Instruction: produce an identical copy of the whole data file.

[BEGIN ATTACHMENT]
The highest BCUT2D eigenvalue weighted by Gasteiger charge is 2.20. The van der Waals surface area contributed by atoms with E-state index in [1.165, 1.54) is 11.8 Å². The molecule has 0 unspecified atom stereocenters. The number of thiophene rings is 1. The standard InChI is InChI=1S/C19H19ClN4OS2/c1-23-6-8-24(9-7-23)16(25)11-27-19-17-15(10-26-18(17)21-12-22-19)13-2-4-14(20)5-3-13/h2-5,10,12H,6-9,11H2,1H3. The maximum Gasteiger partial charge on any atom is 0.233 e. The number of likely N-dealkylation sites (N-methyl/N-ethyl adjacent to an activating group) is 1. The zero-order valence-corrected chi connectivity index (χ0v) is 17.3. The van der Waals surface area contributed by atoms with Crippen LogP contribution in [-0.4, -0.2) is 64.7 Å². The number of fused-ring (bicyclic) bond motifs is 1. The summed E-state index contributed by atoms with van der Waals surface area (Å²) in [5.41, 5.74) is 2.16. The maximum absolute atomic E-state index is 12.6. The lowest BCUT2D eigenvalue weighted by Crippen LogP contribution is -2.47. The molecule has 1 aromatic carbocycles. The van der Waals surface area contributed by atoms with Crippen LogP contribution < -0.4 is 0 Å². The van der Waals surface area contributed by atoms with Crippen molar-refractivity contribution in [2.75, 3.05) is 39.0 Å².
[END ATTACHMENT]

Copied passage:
The highest BCUT2D eigenvalue weighted by Gasteiger charge is 2.20. The van der Waals surface area contributed by atoms with E-state index in [1.165, 1.54) is 11.8 Å². The molecule has 0 unspecified atom stereocenters. The number of thiophene rings is 1. The standard InChI is InChI=1S/C19H19ClN4OS2/c1-23-6-8-24(9-7-23)16(25)11-27-19-17-15(10-26-18(17)21-12-22-19)13-2-4-14(20)5-3-13/h2-5,10,12H,6-9,11H2,1H3. The maximum Gasteiger partial charge on any atom is 0.233 e. The number of likely N-dealkylation sites (N-methyl/N-ethyl adjacent to an activating group) is 1. The zero-order valence-corrected chi connectivity index (χ0v) is 17.3. The van der Waals surface area contributed by atoms with Crippen LogP contribution in [-0.4, -0.2) is 64.7 Å². The number of fused-ring (bicyclic) bond motifs is 1. The summed E-state index contributed by atoms with van der Waals surface area (Å²) in [5.41, 5.74) is 2.16. The maximum absolute atomic E-state index is 12.6. The lowest BCUT2D eigenvalue weighted by Crippen LogP contribution is -2.47. The molecule has 1 aromatic carbocycles. The van der Waals surface area contributed by atoms with Crippen LogP contribution < -0.4 is 0 Å². The van der Waals surface area contributed by atoms with Crippen molar-refractivity contribution in [2.75, 3.05) is 39.0 Å².